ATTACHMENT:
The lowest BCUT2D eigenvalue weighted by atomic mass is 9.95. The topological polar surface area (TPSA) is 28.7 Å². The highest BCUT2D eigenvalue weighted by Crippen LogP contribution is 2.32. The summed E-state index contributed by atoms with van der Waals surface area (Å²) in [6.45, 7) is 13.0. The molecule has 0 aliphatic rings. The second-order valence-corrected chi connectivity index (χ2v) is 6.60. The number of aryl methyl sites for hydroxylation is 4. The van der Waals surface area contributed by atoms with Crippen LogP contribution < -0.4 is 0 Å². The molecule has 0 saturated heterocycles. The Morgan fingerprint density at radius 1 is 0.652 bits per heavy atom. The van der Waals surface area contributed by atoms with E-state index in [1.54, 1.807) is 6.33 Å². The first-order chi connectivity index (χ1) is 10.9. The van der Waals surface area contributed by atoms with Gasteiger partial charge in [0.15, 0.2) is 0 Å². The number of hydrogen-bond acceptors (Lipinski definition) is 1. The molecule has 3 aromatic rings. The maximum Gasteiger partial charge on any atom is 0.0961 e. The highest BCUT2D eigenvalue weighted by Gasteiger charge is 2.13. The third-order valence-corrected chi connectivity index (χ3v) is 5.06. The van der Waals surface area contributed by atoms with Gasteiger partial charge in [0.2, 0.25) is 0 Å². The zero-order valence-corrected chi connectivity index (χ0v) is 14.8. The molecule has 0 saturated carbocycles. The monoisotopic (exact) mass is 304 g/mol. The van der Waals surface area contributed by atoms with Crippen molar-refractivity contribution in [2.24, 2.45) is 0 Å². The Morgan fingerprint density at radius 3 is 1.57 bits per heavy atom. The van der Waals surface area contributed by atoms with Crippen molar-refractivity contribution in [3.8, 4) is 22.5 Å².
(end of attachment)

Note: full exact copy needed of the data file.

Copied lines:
The lowest BCUT2D eigenvalue weighted by atomic mass is 9.95. The topological polar surface area (TPSA) is 28.7 Å². The highest BCUT2D eigenvalue weighted by Crippen LogP contribution is 2.32. The summed E-state index contributed by atoms with van der Waals surface area (Å²) in [6.45, 7) is 13.0. The molecule has 0 aliphatic rings. The second-order valence-corrected chi connectivity index (χ2v) is 6.60. The number of aryl methyl sites for hydroxylation is 4. The van der Waals surface area contributed by atoms with Crippen LogP contribution < -0.4 is 0 Å². The molecule has 0 saturated heterocycles. The Morgan fingerprint density at radius 1 is 0.652 bits per heavy atom. The van der Waals surface area contributed by atoms with E-state index in [1.54, 1.807) is 6.33 Å². The first-order chi connectivity index (χ1) is 10.9. The van der Waals surface area contributed by atoms with Gasteiger partial charge in [0.15, 0.2) is 0 Å². The number of hydrogen-bond acceptors (Lipinski definition) is 1. The molecule has 3 aromatic rings. The maximum Gasteiger partial charge on any atom is 0.0961 e. The highest BCUT2D eigenvalue weighted by Gasteiger charge is 2.13. The third-order valence-corrected chi connectivity index (χ3v) is 5.06. The van der Waals surface area contributed by atoms with Gasteiger partial charge in [0.2, 0.25) is 0 Å². The zero-order valence-corrected chi connectivity index (χ0v) is 14.8. The molecule has 0 saturated carbocycles. The monoisotopic (exact) mass is 304 g/mol. The van der Waals surface area contributed by atoms with Crippen molar-refractivity contribution in [2.24, 2.45) is 0 Å². The Morgan fingerprint density at radius 3 is 1.57 bits per heavy atom. The van der Waals surface area contributed by atoms with Crippen molar-refractivity contribution in [3.8, 4) is 22.5 Å².